Notes and Editorial Reviews
A decade after their official formation in Prague in 1945 the Smetana Quartet made their British debut with two works featured on this BBC disc: Mozart’s D major and Beethoven’s F major Op.18 No.1 quartets. When they returned in 1956 it was with a new violist, Milan Škampa, and renewed success. There were repeated return visits until their eventual disbandment in 1989. These BBC tapings derive from a studio broadcast in the Manchester studios in 1963 and a concert at the Royal Festival Hall two years later. They demonstrate all their expected and most admired virtues.
Their Beethoven has a pliant and flexible first movement and some expressive intonation from leader Jirí Novák along with
his characteristic sweetness of tone. The most distinguished playing falls in this second movement. Elsewhere, though their rhythmic snap is impressive, it’s their corporate command of variety of mood that sets their playing apart. The Mozart is a delight from beginning to end. The incisive accents of the Allegretto sway deliciously and yet all strands are concisely in place – remember the Smetana always played from memory. They take the Adagio at a well-sustained tempo and the Allegro finale is full of the utmost clarity of expression and tonal homogeneity. Novák was one of the great Mozart players of his time and his colleagues are no less persuasive; that is impressively evident here. Many will be familiar with their recordings of the Smetana E minor but evidence of "on the wing" performances is always instructive and exciting. The opening movement is taut and dramatic and they take the Polka second movement at a firm clip – bustly in a word - and accelerandi and slowings down are executed with infectious naturalness and control. As ever, their understanding of the Largo is unimpeachable. Comparison with their Brno rivals, the Janácek Quartet, shows that the Prague players were always that bit tighter, rhythmically, and that they tended to take a subtler faster tempo throughout all four movements. The slow movement is vested with remarkable fluid intensity, speeding up, coiling into turmoil and then relaxing and generating an inherent rhythmic unstoppability (see the winding inexorability of cellist Antonín Kohout’s pizzicati). The finale is movingly realised.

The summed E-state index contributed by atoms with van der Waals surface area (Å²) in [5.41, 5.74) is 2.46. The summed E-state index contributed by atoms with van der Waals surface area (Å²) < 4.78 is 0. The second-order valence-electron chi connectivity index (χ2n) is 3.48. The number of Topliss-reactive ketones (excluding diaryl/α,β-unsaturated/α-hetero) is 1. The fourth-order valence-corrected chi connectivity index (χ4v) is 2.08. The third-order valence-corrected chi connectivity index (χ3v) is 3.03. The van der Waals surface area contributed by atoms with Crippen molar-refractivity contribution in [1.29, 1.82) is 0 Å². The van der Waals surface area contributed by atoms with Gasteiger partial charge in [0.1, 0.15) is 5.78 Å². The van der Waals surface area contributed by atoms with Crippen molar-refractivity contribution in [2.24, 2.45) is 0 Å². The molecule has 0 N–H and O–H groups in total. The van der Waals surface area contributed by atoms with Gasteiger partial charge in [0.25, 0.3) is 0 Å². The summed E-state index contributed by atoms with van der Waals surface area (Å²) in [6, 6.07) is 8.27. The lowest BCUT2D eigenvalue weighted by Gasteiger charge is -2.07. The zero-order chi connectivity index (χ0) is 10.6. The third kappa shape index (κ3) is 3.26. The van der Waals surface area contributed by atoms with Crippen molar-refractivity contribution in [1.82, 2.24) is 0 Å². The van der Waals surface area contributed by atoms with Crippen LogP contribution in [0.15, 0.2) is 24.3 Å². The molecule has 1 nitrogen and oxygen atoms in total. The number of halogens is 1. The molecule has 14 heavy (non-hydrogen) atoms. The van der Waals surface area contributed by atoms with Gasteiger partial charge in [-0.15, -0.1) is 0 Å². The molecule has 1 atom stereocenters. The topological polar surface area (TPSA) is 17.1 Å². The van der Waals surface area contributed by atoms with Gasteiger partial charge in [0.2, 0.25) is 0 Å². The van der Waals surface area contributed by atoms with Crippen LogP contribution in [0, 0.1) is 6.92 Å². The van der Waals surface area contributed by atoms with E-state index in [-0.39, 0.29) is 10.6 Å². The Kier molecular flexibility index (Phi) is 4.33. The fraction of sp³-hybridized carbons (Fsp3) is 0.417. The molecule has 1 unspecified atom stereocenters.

In the light of their popularity in Britain I hope the BBC will be devoting more releases to this august group. And if it’s too much to hope that their performances of more esoteric repertoire may have been preserved; let’s hope that whatever we get will come soon – and often.
– MusicWeb International (Jonathan Woolf) Read less
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